Turkey’s President Recep Tayyip Erdoğan has been named as one of the world’s most influential people, according to TIME magazine. The annual list of movers and shakers, viewed through an American lens, includes political, business and religious leaders, alongside artists, athletes, activists and scientists.
Each year for the past 13 years, TIME magazine has released a list of people who it claims has left an indelible mark – good or bad – on the world during the previous 12 months. Split into five categories – Pioneers, Titans, Artists, Leaders and Icons – they include celebrities, as well as lesser known personalities.
While there is no hard science behind the compilation of the list, the American current affairs publication does use a range of measures to help them make their selection: people who’ve made critical innovations or broken world records, or had the most number of Google News mentions or Facebook Likes.
TIME: ‘Recep Tayyip Erdoğan is a remarkable leader’
Recep Tayyip Erdoğan is the sole Turkish entry, listed under the Leaders category , which also includes Canadian premier Justin Trudeau, German Chancellor Angela Merkel, Russia’s Vladimir Putin, and North Korea’s Kim Jong Un.
Details about the Turkish President were penned by Ian Bremmer, an American political scientist and foreign affairs columnist for TIME, who called Erdoğan a “remarkable leader”.
Bremmer writes that Erdoğan has, “changed his country for the better by empowering millions of people who had never before participated in their nation’s political and economic life.”
On the flipside, he also claims Turkey’s political giant is, “an egotistical and thin-skinned person whose thirst for power has imperilled freedom of speech in Turkey and pushed his country toward authoritarianism.”
UK PM David Cameron notably absent from list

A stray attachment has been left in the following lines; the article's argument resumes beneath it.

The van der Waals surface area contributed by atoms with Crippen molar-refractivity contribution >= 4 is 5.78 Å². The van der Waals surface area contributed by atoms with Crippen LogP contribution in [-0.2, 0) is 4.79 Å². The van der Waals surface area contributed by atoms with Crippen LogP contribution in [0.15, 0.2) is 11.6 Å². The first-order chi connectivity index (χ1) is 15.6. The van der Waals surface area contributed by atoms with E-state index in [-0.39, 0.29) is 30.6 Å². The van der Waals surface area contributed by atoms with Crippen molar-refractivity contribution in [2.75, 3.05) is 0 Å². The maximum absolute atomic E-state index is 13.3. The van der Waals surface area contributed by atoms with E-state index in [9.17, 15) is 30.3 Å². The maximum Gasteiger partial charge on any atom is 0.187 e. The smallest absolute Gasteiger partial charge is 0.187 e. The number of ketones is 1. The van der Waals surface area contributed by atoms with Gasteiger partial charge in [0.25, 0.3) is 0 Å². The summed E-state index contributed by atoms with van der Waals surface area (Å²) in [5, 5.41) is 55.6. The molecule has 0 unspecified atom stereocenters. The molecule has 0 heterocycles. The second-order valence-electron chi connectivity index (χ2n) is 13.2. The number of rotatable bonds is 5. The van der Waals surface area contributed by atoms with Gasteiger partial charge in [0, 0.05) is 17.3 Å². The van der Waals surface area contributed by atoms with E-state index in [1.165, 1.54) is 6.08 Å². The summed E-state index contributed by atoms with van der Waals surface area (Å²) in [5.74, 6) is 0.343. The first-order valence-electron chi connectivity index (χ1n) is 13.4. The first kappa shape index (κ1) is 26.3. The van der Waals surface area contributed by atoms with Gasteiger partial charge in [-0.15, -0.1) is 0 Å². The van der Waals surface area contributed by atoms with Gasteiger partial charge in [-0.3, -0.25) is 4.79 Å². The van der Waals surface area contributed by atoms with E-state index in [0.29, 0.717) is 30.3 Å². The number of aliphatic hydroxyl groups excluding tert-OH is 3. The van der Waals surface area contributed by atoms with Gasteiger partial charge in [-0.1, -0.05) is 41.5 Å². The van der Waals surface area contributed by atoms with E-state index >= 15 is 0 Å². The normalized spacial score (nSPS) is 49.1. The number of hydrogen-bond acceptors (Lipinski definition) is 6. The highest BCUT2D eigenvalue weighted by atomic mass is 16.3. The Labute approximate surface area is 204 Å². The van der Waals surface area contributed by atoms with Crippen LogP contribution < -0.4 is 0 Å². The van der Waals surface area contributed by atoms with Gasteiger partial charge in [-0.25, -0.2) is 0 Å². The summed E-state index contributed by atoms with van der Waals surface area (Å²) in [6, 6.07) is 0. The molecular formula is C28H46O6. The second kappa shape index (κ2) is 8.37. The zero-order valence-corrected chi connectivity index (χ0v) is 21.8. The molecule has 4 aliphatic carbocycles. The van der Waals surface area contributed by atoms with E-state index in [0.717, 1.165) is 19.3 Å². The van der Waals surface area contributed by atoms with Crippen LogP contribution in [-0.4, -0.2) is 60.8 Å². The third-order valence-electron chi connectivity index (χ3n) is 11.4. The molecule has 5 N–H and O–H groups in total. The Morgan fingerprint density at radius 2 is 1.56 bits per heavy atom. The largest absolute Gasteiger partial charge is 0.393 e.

Several British personalities made it into this year’s TIME Top 100, including singer Adele, actor Idris Elba, director and playwright Mark Ryland, and Formula One driver Lewis Hamilton. British Prime Minister David Cameron was notably absent.
40 female influencers made it on to this year’s list: US President hopeful Hilary Clinton, IMF managing director Christine Lagarde, and Ibtihaj Muhammad, an American sabre fencer who became the first hijab-wearing Muslim woman to qualify for the US Olympic Team.
The youngest influencer was American Olympic gold medal swimmer Katie Ledecky, who is aged just 19, while the oldest is 87-year-old Japanese artist and designer Yayoi Kusama.
In her introduction to the list of notables, TIME editor Nancy Gibbs said: “One way or another they each embody a breakthrough: they broke the rules, broke the record, broke the silence, broke the boundaries to reveal what we’re capable of.”
“The people on the list, each in their own way, have lessons to teach. We can debate those lessons; we don’t have to endorse them or agree with them.”
“But the influence of this year’s TIME 100, to my mind, is that down to the last person, they have the power to make us think – and they are using it.”